Kenny Remembers Purdue Legends, Plus News and Notes

Purdue football lost its second legend in 2022 when Hall of Fame defensive tackle Dave Butz died Nov. 4 at the age of 72.

Pro Football Hall of Fame quarterback Len Dawson passed away on Aug. 24 at the age of 87. Butz is the third former Boilermaker great to die in 2022. Basketball All-American Caleb Swanigan succumbed from natural causes on June 20. He was 25.

Butz was one of three NFL first round draft picks in 1972 to come out of Purdue’s greatest football recruiting class. All three are now deceased. Otis Armstrong was 70 when he passed away in 2021, and Darryl Stingley was 55 when he died in 2007. Stingley’s death was partially attributed to pneumonia complicated by his paralysis suffered during an NFL exhibition game in 1978.

At 6-7, 280 pounds, Butz was such a great athlete that he was offered a basketball scholarship by legendary Kentucky coach Adolph Rupp. It might have been difficult for Rupp to find basketball shoes to fit Butz, who wore size 13s with 7E widths.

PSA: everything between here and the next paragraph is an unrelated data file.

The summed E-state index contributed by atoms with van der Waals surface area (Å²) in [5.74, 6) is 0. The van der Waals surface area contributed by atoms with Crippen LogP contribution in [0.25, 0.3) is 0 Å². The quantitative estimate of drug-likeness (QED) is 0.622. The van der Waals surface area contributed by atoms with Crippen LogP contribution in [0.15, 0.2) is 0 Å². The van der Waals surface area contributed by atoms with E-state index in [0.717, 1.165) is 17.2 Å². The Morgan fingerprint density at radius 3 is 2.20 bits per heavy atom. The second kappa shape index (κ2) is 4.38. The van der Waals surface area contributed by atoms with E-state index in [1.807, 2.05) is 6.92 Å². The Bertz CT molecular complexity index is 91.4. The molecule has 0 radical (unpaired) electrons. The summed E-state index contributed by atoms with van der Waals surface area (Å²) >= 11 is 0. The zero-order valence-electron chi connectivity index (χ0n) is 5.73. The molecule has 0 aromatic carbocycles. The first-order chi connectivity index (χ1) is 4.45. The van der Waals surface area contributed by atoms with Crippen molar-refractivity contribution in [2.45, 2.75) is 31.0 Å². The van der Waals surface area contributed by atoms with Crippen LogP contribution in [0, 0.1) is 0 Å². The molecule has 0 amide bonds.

“In junior high I could backhand stuff a ball,” Butz told the Lafayette Journal & Courier’s Mike Carmin in 2014. “It’s a lot easier to acquire another human being than play with a round ball.”

Butz was a consensus All-American in 1972 and was chosen to Purdue’s All-Time Team in 1987, spanning the Boilermakers’ first 100 years of football. Butz was inducted into the Purdue Intercollegiate Athletics Hall of Fame in 2004. The College Football Hall of Fame elected Butz in 2014.

Butz made NFL history in 1975 when Washington gave up two No. 1 draft picks and a No. 2 pick to sign him away from the St. Louis Cardinals. At the time the deal was the largest compensation package in league history.

Named NFL Defensive Player of the Year in 1983, Butz missed just four games from 1973 to 1988 while helping Washington win two Super Bowls. When Butz retired at the age of 38, he was the NFL’s oldest active starter. He was selected to the NFL 1980s All-Decade Team.

Outstanding debut

First college basketball game, first Purdue record set by Westfield’s Braden Smith.

Playing a game-high 29 minutes, the reigning Indiana Mr. Basketball recorded seven steals – the most by a freshman in Boilermaker history – during an 84-53 victory against Milwaukee on Tuesday night in Mackey Arena.